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‘WorkPac Pty Ltd v Rossato’ and the Australian casual worker


Tingnan Li

By

September 18th, 2020


The decision in WorkPac Pty Ltd v Rossato has been heralded as a ‘win’ for Australian casual workers but the economic implications prove far more complex. Tingnan Li delves into the decision to make sense of what it entails in the context of the great Australian saga of the casual workforce.


Earlier this year the Full Bench of the Federal Court of Australia handed down its decision in the case of WorkPac Pty Ltd v Rossato[i]. The decision upheld the landmark 2018 WorkPac Pty Ltd v Skene[ii] decision and affirmed the definition of a casual worker.

This decision (and the preceding one) has significant ramifications for a number of reasons. Chief of them all, is the fact that roughly 25% of the Australian workforce is employed on what is considered a ‘casual’ basis (as of August 2019).[iii] The ABS reports that these workers are much more likely to work without holiday or sick leave entitlements (compared to the 75.6% who are)[iv]. Needless to say, developments in this area of employment law have the habit of causing quite a stir across industries and triggering ripple effects that will be felt all across the Australian economy.

Definition of ‘casual’ work

The Fair Work Act[v] has historically failed to provide a clear definition for ‘casual’ work.

In this absence, the Full Bench confirmed the definition of ‘casual’ employment (as set out in WorkPac Pty Ltd v Skene) is not restricted by contractual clauses that categorise workers as ‘casual’ and instead, it is necessary to examine the ‘totality of the relationship’[vi] (as opposed to just the contract of employment).

The language used by the court, ‘firm advance commitments’[vii], gave a clear indication of their focus. Factors such as pre-determined rosters, generally regular hours, and indefinite employment agreements (subject only to termination with notice) all played into the court’s decision that the worker in the case, Rossato, was indeed a permanent worker.

Entitlements

Furthermore, the Full Bench found that casual workers who were employed under these arrangements (resembling that of permanent workers) had a right to the leave entitlements of a permanent worker. As a result, Rossato was retrospectively categorised as permanent and therefore entitled to recover the accrued leave entitlements he had not been paid.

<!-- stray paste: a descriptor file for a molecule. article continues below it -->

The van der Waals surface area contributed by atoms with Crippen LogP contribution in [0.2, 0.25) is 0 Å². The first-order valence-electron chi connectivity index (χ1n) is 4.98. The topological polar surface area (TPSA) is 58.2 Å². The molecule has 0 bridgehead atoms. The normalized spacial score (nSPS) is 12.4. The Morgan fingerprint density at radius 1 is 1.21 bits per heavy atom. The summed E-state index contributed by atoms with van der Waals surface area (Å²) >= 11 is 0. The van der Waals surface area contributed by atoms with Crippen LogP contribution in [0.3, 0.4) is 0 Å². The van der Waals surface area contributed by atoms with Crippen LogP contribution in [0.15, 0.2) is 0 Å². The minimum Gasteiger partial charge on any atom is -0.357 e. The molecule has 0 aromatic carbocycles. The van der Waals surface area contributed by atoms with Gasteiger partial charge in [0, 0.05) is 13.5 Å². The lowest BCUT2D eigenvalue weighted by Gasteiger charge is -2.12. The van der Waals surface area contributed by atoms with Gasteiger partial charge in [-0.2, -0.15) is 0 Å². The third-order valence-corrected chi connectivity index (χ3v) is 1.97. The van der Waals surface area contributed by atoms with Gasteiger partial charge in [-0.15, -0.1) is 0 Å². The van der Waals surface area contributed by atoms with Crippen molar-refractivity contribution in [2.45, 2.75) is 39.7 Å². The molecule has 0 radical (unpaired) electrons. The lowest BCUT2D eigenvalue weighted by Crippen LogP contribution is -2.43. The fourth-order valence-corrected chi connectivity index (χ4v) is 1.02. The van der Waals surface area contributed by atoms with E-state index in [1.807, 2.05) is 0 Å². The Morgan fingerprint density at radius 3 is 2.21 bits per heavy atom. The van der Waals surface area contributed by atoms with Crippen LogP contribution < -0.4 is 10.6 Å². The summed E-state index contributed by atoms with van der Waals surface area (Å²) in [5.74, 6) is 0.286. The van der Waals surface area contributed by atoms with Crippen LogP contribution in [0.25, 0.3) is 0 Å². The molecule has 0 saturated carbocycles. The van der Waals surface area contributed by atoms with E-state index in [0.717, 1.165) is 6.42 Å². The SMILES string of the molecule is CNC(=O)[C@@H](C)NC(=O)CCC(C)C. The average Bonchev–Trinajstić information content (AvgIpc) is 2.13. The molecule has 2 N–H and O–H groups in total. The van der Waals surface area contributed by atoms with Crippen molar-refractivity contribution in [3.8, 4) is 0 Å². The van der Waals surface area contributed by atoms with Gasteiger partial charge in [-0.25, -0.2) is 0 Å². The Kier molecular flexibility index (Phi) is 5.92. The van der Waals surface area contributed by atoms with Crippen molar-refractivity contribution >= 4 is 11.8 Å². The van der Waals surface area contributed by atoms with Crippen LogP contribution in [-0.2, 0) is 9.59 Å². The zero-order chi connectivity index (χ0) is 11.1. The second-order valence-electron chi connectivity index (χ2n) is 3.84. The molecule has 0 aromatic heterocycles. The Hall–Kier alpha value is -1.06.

WorkPac argued that the 25% casual loading Rossato had received had been stipulated in the employment contract as being in lieu of these permanent employee entitlements. It was then argued that this should allow WorkPac to obtain a ‘set off’ for the value of the loading against the leave entitlements the Court was ordering them to pay.

It was also argued by WorkPac that this casual loading could be claimed back. Given the employee had been wrongly categorised as ‘casual’, WorkPac argued this meant the casual loading had been paid in error.

However, these arguments were unanimously rejected by the Court.

Implications

Corporate liability aside, the economic implications bear discussion.

Casual workers are time and time again recognised as some of the most vulnerable members of the workforce. This decision (and the preceding WorkPac Pty Ltd v Skene decision) demonstrates that the law will protect those who are working under false ‘casual’ employment arrangements. Furthermore, it warns businesses to correct any mistakes or risk getting sued for entitlement backpay. 

On the other hand, implications for employers and businesses are not quite as encouraging. To avoid exposure to the liability posed by unpaid leave entitlements, many firms will have to begin the process of carefully re-examining their arrangements with their employees. The correction of any errors to bring their workforces in-line with the obligations identified in WorkPac Pty Ltd v Rossato have the potential to be incredibly costly (even without taking matters to court). With uncertainty and economic turbulence looming, these concerns are naturally exacerbated.